Pete Rose posted a .470 slugging average in 1968, the second-highest mark of his career. He collected just 49 RBI, however -- the fewest of any National League outfielder with more than 500 at-bats. Also on the Reds that year was Alex Johnson, another high average hitter (.312) who produced notoriously few RBI (58).

Don Drysdale: 14 Wins, Eight Shutouts

Despite throwing six consecutive shutouts and eight all told in 1968, Don Drysdale won just 14 games for the Dodgers that year. The following season, when he was hit hard in his first 12 starts, he felt he had lost it and quit. He was barely 33 years old.

Juan Marichal Wins 26, But No Cy Young

The Dave Stewart of the 1960s, Juan Marichal won 20 or more games four years in a row and six times altogether, yet he never received a Cy Young Award. He even won 25 or more games on three occasions, with a high of 26 triumphs in 1968, when he also paced the National League in complete games (30) and innings (326).

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More 1968 Baseball Season Headlines

In the "Year of the Pitcher," Bob Gibson was a standout performer. Follow this and more headlines from the 1968 baseball season below.

Ernie Banks Regains Old Stroke

Ernie Banks clouted 32 home runs in 1968, the third-highest round-tripper total in the National League. It was the first time since 1962 that he finished among the loop's top five in slugging. Although Banks retired with a .500 career slugging average, he never topped the .469 mark in his last nine seasons.

Bob Gibson: 1.12 ERA, 268 Ks

Although Bob Gibson was only the second pitcher in history to strike out more than 3,000 batters in his career, he topped the National League in Ks just once (268 in 1968). Gibson registered personal high marks in every major pitching department in 1968 except for wins and strikeouts, as he set a post dead-ball ERA record of 1.12 for the season.

Willie McCovey Slugs .545

In 1968, Willie McCovey paced the National League in slugging average for the first of three successive seasons, posting a .545 mark. That same season, his strikeout total dropped to 71 (from 110 the previous year). He collected 100 or more Ks four times in the five seasons prior to 1968 and only once thereafter.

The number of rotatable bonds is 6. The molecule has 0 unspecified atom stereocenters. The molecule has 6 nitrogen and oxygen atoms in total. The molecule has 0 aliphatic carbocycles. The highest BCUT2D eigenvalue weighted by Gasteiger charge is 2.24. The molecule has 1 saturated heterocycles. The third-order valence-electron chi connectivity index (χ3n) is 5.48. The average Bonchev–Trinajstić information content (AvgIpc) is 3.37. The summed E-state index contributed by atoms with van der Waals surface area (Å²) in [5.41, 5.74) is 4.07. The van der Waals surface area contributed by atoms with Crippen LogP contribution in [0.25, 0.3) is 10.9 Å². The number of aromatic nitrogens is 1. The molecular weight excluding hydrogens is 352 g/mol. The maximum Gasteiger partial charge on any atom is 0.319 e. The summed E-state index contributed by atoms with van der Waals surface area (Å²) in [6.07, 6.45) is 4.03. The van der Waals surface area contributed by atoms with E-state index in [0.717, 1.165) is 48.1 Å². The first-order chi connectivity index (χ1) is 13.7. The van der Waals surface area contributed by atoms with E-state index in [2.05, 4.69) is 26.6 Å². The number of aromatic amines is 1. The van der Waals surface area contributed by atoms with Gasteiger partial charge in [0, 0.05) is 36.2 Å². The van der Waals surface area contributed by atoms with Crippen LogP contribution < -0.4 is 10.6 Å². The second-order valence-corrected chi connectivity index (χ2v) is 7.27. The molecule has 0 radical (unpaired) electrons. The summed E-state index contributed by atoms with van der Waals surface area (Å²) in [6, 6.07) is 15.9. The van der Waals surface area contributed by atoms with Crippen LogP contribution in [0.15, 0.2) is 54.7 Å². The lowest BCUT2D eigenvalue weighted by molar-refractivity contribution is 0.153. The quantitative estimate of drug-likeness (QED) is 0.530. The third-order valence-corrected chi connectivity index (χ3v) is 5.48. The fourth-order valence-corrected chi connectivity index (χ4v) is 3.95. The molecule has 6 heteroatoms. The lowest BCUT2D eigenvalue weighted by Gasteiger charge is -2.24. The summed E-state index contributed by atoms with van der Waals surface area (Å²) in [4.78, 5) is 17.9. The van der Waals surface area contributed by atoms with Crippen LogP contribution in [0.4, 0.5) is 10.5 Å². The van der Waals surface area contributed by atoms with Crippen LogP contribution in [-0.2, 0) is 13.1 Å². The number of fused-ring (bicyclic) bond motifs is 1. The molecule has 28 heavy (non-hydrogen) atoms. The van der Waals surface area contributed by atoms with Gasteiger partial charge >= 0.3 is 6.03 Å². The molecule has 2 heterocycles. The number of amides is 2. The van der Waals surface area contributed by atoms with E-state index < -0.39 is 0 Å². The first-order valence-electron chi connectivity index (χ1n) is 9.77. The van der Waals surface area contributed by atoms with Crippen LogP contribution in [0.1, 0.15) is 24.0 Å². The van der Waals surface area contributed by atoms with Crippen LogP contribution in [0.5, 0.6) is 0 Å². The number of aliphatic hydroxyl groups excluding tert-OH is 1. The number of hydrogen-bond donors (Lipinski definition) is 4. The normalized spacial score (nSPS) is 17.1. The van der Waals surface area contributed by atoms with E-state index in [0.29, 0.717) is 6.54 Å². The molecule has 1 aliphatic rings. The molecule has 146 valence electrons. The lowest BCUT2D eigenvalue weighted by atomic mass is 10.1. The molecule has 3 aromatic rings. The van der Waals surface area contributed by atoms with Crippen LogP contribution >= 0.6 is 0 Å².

Frank Howard Clouts 44 Homers

The Senators, the worst team in the majors in 1968, were made semi-respectable by slugger Frank Howard. Howard not only topped the American League by a wide margin in home runs (he had 44) and total bases (he had 330), he also hit .274, the eighth-highest average in the loop. Between 1968 and 1970, he collected 136 home runs.

Dick McAuliffe Snuffs Out Cards

Before being dumped by a sliding Orlando Cepeda, Tigers second baseman Dick McAuliffe fired to first to nip Mike Shannon and complete a double play. The action occurred in the sixth inning of game two of the 1968 World Series and terminated the sole Cardinals scoring outburst in the contest.

Dave McNally Wins 22 Games

Dave McNally's big year -- his 22 wins placed second in the American League in 1968 -- was even more of a surprise than that of Denny McLain. Prior to that season, McNally had hurled only 22 complete games in 128 starts; in 1968, however, he went all the way 18 times in 35 outings.

Tigers Party on the Road

When the Tigers took the 1968 World Series, it was the their first World Title since 1945 and only their third in history. The Tigers were the fourth team in th 1960s to win the crucial seventh game of a World Series on the road. Only Pittsburgh and St. Louis prevailed on their home turf in a seven-day fray during the 1960s.

Ken Harrelson Tops American League with 109 RBI

Not only was Ken Harrelson the leader in the American League in 1968 with 109 RBI, he also was the circuit's seventh-best hitter at .275. Averages everywhere, not only in the majors, neared all-time lows in 1968. Tony Torchia, the Eastern League's top hitter, batted just .294 to finish 24 points ahead of runner-up Carmen Fanzone.

Mickey Lolich's Day Finally Comes

In 1968, Mickey Lolich placed second among Tigers pitchers in wins with 17 and third in starts with 32. Following his three victories in the 1968 World Series, he said, "All my life somebody else has been the big star and Lolich was No. 2. I figured my day would come."

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1968 Baseball Season Highlights

The 1968 baseball season was remarkable for its pitchers. Gaylord Perry and Catfish Hunter hurled no-hitters, and the Tigers' Denny McLain won 30 games. Find other highlights from the 1968 baseball season below:
  • Tigers cruise to American League flag by 12-game margin.
  • Cards repeat in National League, as Giants finish second for the fourth year in a row.
  • Tigers take 1968 World Series in seven games after trailing in the Series three games to one.
  • Mickey Lolich wins three 1968 World Series games for Tigers and beats Bob Gibson in the closing contest.
  • Gibson sets World Series record in game one when he fans 17 Tigers.
  • Lou Brock once again tops all Series batters with .464 BA and record-tying seven steals.
  • Al Kaline hits .379 and produces a Series-top eight RBI.
  • Detroit triumphs in game seven of 1968 World Series by breaking up scoreless duel with three runs in the seventh inning.
  • Detroit's Denny McLain, first 30-game winner in National League since 1934, cops 1968 American League MVP and Cy Young by racking up 31 wins.
  • Gibson posts a 1.12 ERA, lowest in the major league since 1914, and is named the 1968 National League MVP and Cy Young winner.
  • Gibson has 13 shutouts, most in Major League since 1916.